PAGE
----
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There are many things that you are not always told about, as a pregnant woman, about what to expect after giving birth. One of these is the possibility of experiencing post-partum hair loss in the days, week or even in some cases, months after the event. Some women can experience the condition for just one of their births, while others suffer from hair loss after pregnancy each time.
Post-pregnancy hair loss can manifest in various ways, a common one being the apearence of bald patches around the hairline. Other see their hair growing finer in quality, with the loss of some of its previous density and length.
It is quite normal for women to experience hair loss during pregnancy and shortly after giving birth. It can be particularly noticeable in the first two to six months post-partum, as the body recovers and regroups after child birth, breastfeeding and the related fluctuations in health and hormone levels. It is estimated that around 90% of women will experience hair loss to one degree or another, although many may not even realise it, if the loss is mild.
The normal rate of post-partum hair loss is around 400 hairs per day – up on the typical 80 hairs per day that the average person loses in general. You may see these strands on your pillow or when you shower, but this should not be the cause of alarm unless the hair loss seems more extreme. It should also die down by around six months after birth, so if you are still losing hairs at a more intense rate after then, it is worth seeking medical advice. Don’t forget that looking after a new-born can be extremely stressful, so it is important to make sure that any extended hair loss symptoms are not related to excessive worry or anxiety.
Post-partum hair loss is mainly caused by a surge in the woman’s oestrogen and progesterone hormone levels during her pregnancy. The extra oestrogen stops the hair from entering its natural shedding phase as it normally would at certain times of the year, so the hair that would usually fall out as a matter of course stays put during pregnancy. This leads to hair remaining in a heightened state of growth, creating thicker, shiny strands that make everything look lustrous and healthy.
Thicker hair is often seen as one of the more positive side-effects of the nine months of pregnancy. Immediately after giving birth, however, hormones fall back to a more normal level, moving the hair into a ‘resting’ stage while normal growth patterns are re-established by the body. Hair is more prone to fall out during this stage, although new hair will usually grow back, usually along the hairline.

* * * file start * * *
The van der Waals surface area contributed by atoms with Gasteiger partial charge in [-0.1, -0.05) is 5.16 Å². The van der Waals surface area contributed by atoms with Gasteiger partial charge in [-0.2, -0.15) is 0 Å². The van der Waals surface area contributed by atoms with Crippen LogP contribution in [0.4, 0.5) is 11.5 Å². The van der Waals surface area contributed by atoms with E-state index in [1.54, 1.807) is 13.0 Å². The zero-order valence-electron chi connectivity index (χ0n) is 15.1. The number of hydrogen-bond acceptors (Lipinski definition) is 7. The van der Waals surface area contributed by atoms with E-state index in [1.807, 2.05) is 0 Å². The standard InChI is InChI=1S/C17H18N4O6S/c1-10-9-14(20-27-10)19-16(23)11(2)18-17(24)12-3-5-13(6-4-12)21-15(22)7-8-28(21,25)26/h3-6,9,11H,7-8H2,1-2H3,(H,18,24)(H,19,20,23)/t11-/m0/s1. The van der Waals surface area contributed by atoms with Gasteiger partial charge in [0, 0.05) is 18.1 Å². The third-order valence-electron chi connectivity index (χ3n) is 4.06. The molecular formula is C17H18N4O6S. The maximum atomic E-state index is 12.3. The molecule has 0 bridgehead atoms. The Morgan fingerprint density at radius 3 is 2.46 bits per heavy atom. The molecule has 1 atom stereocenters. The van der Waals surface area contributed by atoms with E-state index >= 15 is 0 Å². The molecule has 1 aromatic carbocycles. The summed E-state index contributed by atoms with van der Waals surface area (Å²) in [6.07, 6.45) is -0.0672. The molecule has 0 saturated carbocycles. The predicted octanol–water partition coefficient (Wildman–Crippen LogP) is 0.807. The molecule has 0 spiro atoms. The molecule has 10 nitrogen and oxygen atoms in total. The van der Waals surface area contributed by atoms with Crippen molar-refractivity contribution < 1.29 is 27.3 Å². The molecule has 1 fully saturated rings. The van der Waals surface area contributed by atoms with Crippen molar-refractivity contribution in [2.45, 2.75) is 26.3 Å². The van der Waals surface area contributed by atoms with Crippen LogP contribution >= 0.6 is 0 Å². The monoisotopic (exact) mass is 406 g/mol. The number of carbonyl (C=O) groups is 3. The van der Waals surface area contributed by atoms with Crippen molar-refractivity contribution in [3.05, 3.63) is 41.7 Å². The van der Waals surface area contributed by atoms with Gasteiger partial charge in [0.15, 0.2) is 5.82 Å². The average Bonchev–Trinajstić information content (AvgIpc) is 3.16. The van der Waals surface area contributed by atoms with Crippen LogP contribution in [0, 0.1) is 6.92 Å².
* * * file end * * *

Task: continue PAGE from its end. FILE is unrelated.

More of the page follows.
Another possible reason for post-partum hair loss that seems more excessive can be a change in your ferritin levels – blood cell proteins that help your body to store iron. This can affect the thyroid and lead to hyperthyroidism. It can also lead to iron deficiencies, so ask your doctor for a diagnostic blood test if you are concerned that this factor may be at play. If this is not the cause and you are still concerned, there are several different treatments you can take to help slow hair loss and encourage healthy regrowth.
Anyone seeking the answer to the question how to stop post-partum hair loss is able to consider several different approaches to the issue at hand. First of all, take steps to ensure your overall good health during what is a very busy time caring for your new son or daughter. Eat well, take plenty of time to sleep and accept any and all offers of help with things like the housework to help you stay calm and focused on yourself and your new arrival.
Choose foods that support and are beneficial to your blood sugar levels, as well as those that contain enough iron, ferritin, protein, zinc and Vitamin D. If you are particularly wanting to reverse the effects of hair loss, there are specialist post-partum hair loss vitamins available that can be added to the daily routine very easily. Always check with your doctor or midwife if you are unsure what to take.
Use a post-partum hair loss shampoo to help stimulate the hair follicles and kick-start new growth. Shampoo your hair frequently to keep it healthy and clean and free from any bacteria or substances that could impede new growth. If you do have balding patches that you feel self-conscious about, think about changing your parting to hide them or wearing colourful scarves, headbands or hats to distract the eye. You could indulge in an all-new hairstyle with a more dramatic trim than you have had before, or turn heads with a brand new hair colour.
If you are still concerned about the amount of hair you are losing after pregnancy, or the length of time the loss is going on for, then you should seek medical advice. There are all kinds of creams and lotions that you can try to help stimulate regrowth, as well as treatment such as scalp massages (with the added bonus of grabbing yourself some relaxing me-time…) and using a hairbrush with natural bristles – avoid hard bristles or metal-toothed combs that can lead to excess hair breakage.
Finally, there is the option of booking in for female hair transplant surgery. This is a more radical procedure for serious cases, but can produce pleasing results for people who are experiencing male or female pattern baldness or who are especially concerned about extended hair loss and the effects of alopecia. Your doctor or dermatologist can refer you to a hair transplant expert, who will talk you through your various options. You must ensure that you are in a fit state to undergo the surgery and can have the appropriate calmness, space and after-care support to help you to recover correctly, quickly and safely afterwards.